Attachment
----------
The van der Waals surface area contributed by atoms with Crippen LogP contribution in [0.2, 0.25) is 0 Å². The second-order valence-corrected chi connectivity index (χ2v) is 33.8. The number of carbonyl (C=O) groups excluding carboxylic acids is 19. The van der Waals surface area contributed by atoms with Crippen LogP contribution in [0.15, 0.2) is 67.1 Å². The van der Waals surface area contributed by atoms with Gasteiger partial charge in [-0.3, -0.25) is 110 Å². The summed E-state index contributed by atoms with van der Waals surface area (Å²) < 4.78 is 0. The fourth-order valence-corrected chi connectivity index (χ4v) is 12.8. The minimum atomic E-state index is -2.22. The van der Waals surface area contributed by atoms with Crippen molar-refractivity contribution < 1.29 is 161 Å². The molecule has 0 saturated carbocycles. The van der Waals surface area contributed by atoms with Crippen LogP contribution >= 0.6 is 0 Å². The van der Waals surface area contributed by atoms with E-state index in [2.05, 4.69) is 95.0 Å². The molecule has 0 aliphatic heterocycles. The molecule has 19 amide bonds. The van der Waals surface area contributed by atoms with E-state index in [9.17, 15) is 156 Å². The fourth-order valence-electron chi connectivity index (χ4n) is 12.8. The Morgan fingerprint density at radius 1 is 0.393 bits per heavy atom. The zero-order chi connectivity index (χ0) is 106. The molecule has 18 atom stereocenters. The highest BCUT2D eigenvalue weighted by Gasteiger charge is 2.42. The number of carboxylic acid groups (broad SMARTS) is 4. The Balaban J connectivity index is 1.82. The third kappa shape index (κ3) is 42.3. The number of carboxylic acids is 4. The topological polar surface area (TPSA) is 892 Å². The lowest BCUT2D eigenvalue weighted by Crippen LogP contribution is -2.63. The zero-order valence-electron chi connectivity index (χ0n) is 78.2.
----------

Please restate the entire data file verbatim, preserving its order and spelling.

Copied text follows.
The van der Waals surface area contributed by atoms with Crippen LogP contribution in [0.2, 0.25) is 0 Å². The second-order valence-corrected chi connectivity index (χ2v) is 33.8. The number of carbonyl (C=O) groups excluding carboxylic acids is 19. The van der Waals surface area contributed by atoms with Crippen LogP contribution in [0.15, 0.2) is 67.1 Å². The van der Waals surface area contributed by atoms with Gasteiger partial charge in [-0.3, -0.25) is 110 Å². The summed E-state index contributed by atoms with van der Waals surface area (Å²) < 4.78 is 0. The fourth-order valence-corrected chi connectivity index (χ4v) is 12.8. The minimum atomic E-state index is -2.22. The van der Waals surface area contributed by atoms with Crippen molar-refractivity contribution < 1.29 is 161 Å². The molecule has 0 saturated carbocycles. The van der Waals surface area contributed by atoms with Crippen LogP contribution >= 0.6 is 0 Å². The van der Waals surface area contributed by atoms with E-state index in [2.05, 4.69) is 95.0 Å². The molecule has 0 aliphatic heterocycles. The molecule has 19 amide bonds. The van der Waals surface area contributed by atoms with E-state index in [9.17, 15) is 156 Å². The fourth-order valence-electron chi connectivity index (χ4n) is 12.8. The Morgan fingerprint density at radius 1 is 0.393 bits per heavy atom. The zero-order chi connectivity index (χ0) is 106. The molecule has 18 atom stereocenters. The highest BCUT2D eigenvalue weighted by Gasteiger charge is 2.42. The number of carboxylic acid groups (broad SMARTS) is 4. The Balaban J connectivity index is 1.82. The third kappa shape index (κ3) is 42.3. The number of carboxylic acids is 4. The topological polar surface area (TPSA) is 892 Å². The lowest BCUT2D eigenvalue weighted by Crippen LogP contribution is -2.63. The zero-order valence-electron chi connectivity index (χ0n) is 78.2.